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Acupuncture and the Season of Winter

Winter is just one of the five seasons acknowledged by Traditional Chinese Medicine. The ancient Chinese followed the belief humans should live in harmony with the cycles of nature. During the winter months, the darkness and cold indicate we should slow down, take care of our health, conserve our strength and replenish our energy for the upcoming spring and summer months. This is observed in the animal kingdom and it should also be considered a good rule of thumb for human beings.

Each season has multiple associations that help us adjust our habits as things change, which makes it easier to keep the body and mind balanced. Winter is ruled by the water element. The water element is associated with the kidneys and urinary bladder. According to TCM philosophy, the kidneys are the source of all energy found within the body. This energy, frequently called Qi (pronounced “chee”), is what keeps us alive and allows our bodies to function properly. During the winter months, it is vital that we nourish and nurture our kidney Qi.

Winter is typically a time when we decrease our daily activities. Because of this, we should also decrease the amount of food we eat to avoid gaining excess weight. It is also recommended excessively cold and raw foods be avoided or at least countered with things like hot tea. Cold and raw foods can deplete the Qii over time. This can lead to problems with digestion, sleep and much more.
It is suggested during the winter months, we should emphasize foods warming to the body. This includes things like soups, stews, root vegetables, beans, garlic and ginger. Also foods like whole grains and roasted nuts can help keep the body’s core warm, while providing healthy nourishment.

Aside from eating according to the seasons, there are also other things we can do to keep ourselves in tune with our environment, which will ultimately keep us healthy. TCM is a non-invasive way to build the Qi and keep the body functioning properly throughout the winter, as well as the other seasons.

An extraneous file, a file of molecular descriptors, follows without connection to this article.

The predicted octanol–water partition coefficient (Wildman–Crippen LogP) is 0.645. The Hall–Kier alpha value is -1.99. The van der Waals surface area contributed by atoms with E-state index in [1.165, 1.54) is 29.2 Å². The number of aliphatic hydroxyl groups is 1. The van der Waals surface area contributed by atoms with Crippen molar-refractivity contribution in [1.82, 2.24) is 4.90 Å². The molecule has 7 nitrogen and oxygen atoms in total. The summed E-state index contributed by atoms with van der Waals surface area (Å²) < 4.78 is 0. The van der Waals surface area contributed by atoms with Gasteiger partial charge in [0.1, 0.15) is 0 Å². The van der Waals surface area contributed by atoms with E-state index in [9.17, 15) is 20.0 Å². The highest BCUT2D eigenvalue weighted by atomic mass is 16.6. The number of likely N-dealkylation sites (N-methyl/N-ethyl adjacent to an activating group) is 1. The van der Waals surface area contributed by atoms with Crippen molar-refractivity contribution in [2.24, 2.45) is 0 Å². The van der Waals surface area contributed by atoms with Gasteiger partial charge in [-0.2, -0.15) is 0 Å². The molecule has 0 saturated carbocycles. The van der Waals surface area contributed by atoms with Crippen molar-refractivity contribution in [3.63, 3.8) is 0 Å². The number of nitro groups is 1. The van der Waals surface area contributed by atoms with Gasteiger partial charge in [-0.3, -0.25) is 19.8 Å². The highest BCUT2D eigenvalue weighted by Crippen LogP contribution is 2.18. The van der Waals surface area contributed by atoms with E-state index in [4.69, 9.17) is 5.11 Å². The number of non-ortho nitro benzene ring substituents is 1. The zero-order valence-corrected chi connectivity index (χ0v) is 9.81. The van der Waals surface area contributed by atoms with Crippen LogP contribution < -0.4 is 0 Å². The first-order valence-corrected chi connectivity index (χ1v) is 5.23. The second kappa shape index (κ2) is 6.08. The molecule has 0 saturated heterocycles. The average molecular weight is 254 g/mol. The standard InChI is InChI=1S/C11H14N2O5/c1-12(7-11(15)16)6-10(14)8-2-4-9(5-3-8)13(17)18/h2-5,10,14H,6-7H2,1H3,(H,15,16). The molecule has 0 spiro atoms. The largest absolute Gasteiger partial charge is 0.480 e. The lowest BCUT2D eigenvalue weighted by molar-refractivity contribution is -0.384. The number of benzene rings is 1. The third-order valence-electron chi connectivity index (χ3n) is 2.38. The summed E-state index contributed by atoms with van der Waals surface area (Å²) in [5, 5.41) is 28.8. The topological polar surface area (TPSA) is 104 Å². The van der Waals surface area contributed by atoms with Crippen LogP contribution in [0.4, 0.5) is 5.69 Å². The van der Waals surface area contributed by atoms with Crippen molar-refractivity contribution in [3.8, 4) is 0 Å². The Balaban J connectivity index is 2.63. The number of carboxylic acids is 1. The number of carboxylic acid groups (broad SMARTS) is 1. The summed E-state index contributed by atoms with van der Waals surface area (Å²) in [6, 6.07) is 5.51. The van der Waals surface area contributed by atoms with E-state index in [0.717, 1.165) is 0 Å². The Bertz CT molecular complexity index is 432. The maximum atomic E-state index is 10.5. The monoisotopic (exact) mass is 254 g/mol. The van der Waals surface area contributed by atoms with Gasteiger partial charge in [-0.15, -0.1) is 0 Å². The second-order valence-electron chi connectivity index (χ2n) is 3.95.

TCM incorporates quite a few different modalities. Acupuncture is probably the most commonly known of these modalities and it is a wonderful tool for boosting and replenishing kidney Qi. Moxibustion is another TCM modality that involves burning crushed mugwort on acupressure points to help increase the core body temperature and keep blood circulating throughout all parts of the body.

There is also another form of Qi known as Wei Qi (pronounced “way chee”) that is frequently compared to our immune system. Regular acupuncture treatments, proper sleep, a healthy diet and exercise are all ways to keep the Wei Qi strong.

One of the most important things anybody can do during the winter months to stay healthy is drink plenty of water. Winter, in most places, literally drains the moisture out of the body. It is recommended that we drink at least 64 ounces of water per day, even during the winter months. However, the thought of drinking cold water in cold weather is a concept that tends to keep a lot of people clinically dehydrated during the winter months. This is why warm water with lemon or hot tea are good substitutes. We are still ingesting water, while avoiding the cold that could potentially damage our core.

By following the guidelines set forth by nature, we can also remain in balance with the natural world around us. This is how our ancestors did it and it served them quite well. Perhaps there is something to be learned from the wisdom our elders pass down through the generations, aside from just some intriguing tales.

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